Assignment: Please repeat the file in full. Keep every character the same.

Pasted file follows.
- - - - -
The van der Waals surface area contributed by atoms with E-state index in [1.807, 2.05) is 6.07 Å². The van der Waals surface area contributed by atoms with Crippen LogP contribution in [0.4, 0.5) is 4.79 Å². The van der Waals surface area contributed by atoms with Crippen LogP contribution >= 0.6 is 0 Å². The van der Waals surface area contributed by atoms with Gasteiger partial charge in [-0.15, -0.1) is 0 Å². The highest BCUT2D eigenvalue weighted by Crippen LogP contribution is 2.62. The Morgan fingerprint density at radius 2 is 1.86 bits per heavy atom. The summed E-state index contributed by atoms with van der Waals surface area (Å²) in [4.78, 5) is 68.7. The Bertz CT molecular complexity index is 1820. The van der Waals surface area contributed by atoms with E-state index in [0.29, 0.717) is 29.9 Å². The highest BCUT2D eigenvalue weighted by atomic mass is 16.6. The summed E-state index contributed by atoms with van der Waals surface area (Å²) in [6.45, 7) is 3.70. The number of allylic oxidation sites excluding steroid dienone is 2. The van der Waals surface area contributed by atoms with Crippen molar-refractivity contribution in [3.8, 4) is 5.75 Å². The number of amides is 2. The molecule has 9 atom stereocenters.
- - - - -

The van der Waals surface area contributed by atoms with E-state index in [1.807, 2.05) is 6.07 Å². The van der Waals surface area contributed by atoms with Crippen LogP contribution in [0.4, 0.5) is 4.79 Å². The van der Waals surface area contributed by atoms with Crippen LogP contribution >= 0.6 is 0 Å². The van der Waals surface area contributed by atoms with Gasteiger partial charge in [-0.15, -0.1) is 0 Å². The highest BCUT2D eigenvalue weighted by Crippen LogP contribution is 2.62. The Morgan fingerprint density at radius 2 is 1.86 bits per heavy atom. The summed E-state index contributed by atoms with van der Waals surface area (Å²) in [4.78, 5) is 68.7. The Bertz CT molecular complexity index is 1820. The van der Waals surface area contributed by atoms with E-state index in [0.29, 0.717) is 29.9 Å². The highest BCUT2D eigenvalue weighted by atomic mass is 16.6. The summed E-state index contributed by atoms with van der Waals surface area (Å²) in [6.45, 7) is 3.70. The number of allylic oxidation sites excluding steroid dienone is 2. The van der Waals surface area contributed by atoms with Crippen molar-refractivity contribution in [3.8, 4) is 5.75 Å². The number of amides is 2. The molecule has 9 atom stereocenters.